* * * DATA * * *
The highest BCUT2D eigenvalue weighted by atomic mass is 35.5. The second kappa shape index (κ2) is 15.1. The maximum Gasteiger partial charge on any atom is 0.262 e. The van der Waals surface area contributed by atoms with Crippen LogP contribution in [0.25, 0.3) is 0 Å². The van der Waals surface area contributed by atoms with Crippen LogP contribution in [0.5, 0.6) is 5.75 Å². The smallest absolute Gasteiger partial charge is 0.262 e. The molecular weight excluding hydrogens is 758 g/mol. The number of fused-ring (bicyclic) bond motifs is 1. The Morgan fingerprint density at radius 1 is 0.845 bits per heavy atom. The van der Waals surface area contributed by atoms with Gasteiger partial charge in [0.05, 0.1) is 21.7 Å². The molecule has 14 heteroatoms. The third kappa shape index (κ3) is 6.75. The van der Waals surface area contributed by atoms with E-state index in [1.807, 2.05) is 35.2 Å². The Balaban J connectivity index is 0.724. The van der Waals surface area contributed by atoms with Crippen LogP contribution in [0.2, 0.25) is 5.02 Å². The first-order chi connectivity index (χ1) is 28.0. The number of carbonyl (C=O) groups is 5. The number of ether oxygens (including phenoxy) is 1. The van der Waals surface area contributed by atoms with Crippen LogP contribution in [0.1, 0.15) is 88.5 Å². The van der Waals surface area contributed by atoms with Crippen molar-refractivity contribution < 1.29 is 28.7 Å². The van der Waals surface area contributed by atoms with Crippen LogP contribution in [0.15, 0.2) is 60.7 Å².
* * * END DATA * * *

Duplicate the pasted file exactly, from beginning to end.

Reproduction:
The highest BCUT2D eigenvalue weighted by atomic mass is 35.5. The second kappa shape index (κ2) is 15.1. The maximum Gasteiger partial charge on any atom is 0.262 e. The van der Waals surface area contributed by atoms with Crippen LogP contribution in [0.25, 0.3) is 0 Å². The van der Waals surface area contributed by atoms with Crippen LogP contribution in [0.5, 0.6) is 5.75 Å². The smallest absolute Gasteiger partial charge is 0.262 e. The molecular weight excluding hydrogens is 758 g/mol. The number of fused-ring (bicyclic) bond motifs is 1. The Morgan fingerprint density at radius 1 is 0.845 bits per heavy atom. The van der Waals surface area contributed by atoms with Gasteiger partial charge in [0.05, 0.1) is 21.7 Å². The molecule has 14 heteroatoms. The third kappa shape index (κ3) is 6.75. The van der Waals surface area contributed by atoms with E-state index in [1.807, 2.05) is 35.2 Å². The Balaban J connectivity index is 0.724. The van der Waals surface area contributed by atoms with Crippen LogP contribution in [0.2, 0.25) is 5.02 Å². The first-order chi connectivity index (χ1) is 28.0. The number of carbonyl (C=O) groups is 5. The number of ether oxygens (including phenoxy) is 1. The van der Waals surface area contributed by atoms with Crippen LogP contribution in [0.1, 0.15) is 88.5 Å². The van der Waals surface area contributed by atoms with Crippen molar-refractivity contribution < 1.29 is 28.7 Å². The van der Waals surface area contributed by atoms with Crippen LogP contribution in [0.15, 0.2) is 60.7 Å².